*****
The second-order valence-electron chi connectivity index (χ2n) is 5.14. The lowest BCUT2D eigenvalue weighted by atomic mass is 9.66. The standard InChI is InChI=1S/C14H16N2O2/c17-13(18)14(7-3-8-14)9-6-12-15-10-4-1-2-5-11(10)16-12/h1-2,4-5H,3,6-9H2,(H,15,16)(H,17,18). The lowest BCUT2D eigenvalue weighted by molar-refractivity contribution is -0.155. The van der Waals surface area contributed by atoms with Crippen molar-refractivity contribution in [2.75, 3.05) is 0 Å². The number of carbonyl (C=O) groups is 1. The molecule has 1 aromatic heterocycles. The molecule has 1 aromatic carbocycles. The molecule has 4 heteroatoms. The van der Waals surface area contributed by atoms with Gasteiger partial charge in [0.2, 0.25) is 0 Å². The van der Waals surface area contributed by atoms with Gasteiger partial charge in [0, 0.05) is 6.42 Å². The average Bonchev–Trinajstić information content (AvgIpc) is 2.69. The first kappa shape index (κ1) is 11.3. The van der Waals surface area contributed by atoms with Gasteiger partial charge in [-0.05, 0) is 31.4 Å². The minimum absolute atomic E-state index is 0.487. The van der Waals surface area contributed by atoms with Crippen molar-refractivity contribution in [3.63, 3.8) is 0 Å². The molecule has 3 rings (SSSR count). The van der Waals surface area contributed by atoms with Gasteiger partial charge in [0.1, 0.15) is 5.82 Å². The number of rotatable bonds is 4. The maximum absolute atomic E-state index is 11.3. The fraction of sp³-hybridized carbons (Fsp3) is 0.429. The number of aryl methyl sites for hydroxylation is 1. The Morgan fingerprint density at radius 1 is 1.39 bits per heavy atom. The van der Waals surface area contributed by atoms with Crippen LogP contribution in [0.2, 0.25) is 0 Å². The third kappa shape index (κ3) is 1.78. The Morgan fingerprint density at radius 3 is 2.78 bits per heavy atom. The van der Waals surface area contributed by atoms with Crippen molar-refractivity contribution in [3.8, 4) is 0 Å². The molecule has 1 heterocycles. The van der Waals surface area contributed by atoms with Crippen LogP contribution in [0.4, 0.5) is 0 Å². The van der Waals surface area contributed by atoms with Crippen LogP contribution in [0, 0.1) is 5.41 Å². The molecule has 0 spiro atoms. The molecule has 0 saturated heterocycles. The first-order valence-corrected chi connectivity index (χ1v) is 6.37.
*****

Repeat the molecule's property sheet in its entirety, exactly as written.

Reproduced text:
The second-order valence-electron chi connectivity index (χ2n) is 5.14. The lowest BCUT2D eigenvalue weighted by atomic mass is 9.66. The standard InChI is InChI=1S/C14H16N2O2/c17-13(18)14(7-3-8-14)9-6-12-15-10-4-1-2-5-11(10)16-12/h1-2,4-5H,3,6-9H2,(H,15,16)(H,17,18). The lowest BCUT2D eigenvalue weighted by molar-refractivity contribution is -0.155. The van der Waals surface area contributed by atoms with Crippen molar-refractivity contribution in [2.75, 3.05) is 0 Å². The number of carbonyl (C=O) groups is 1. The molecule has 1 aromatic heterocycles. The molecule has 1 aromatic carbocycles. The molecule has 4 heteroatoms. The van der Waals surface area contributed by atoms with Gasteiger partial charge in [0.2, 0.25) is 0 Å². The van der Waals surface area contributed by atoms with Gasteiger partial charge in [0, 0.05) is 6.42 Å². The average Bonchev–Trinajstić information content (AvgIpc) is 2.69. The first kappa shape index (κ1) is 11.3. The van der Waals surface area contributed by atoms with Gasteiger partial charge in [-0.05, 0) is 31.4 Å². The minimum absolute atomic E-state index is 0.487. The van der Waals surface area contributed by atoms with Crippen molar-refractivity contribution in [3.63, 3.8) is 0 Å². The molecule has 3 rings (SSSR count). The van der Waals surface area contributed by atoms with Gasteiger partial charge in [0.1, 0.15) is 5.82 Å². The number of rotatable bonds is 4. The maximum absolute atomic E-state index is 11.3. The fraction of sp³-hybridized carbons (Fsp3) is 0.429. The number of aryl methyl sites for hydroxylation is 1. The Morgan fingerprint density at radius 1 is 1.39 bits per heavy atom. The van der Waals surface area contributed by atoms with Crippen LogP contribution in [0.2, 0.25) is 0 Å². The third kappa shape index (κ3) is 1.78. The Morgan fingerprint density at radius 3 is 2.78 bits per heavy atom. The van der Waals surface area contributed by atoms with Crippen molar-refractivity contribution in [3.8, 4) is 0 Å². The molecule has 1 heterocycles. The van der Waals surface area contributed by atoms with Crippen LogP contribution in [0.4, 0.5) is 0 Å². The van der Waals surface area contributed by atoms with Crippen LogP contribution in [0, 0.1) is 5.41 Å². The molecule has 0 spiro atoms. The molecule has 0 saturated heterocycles. The first-order valence-corrected chi connectivity index (χ1v) is 6.37.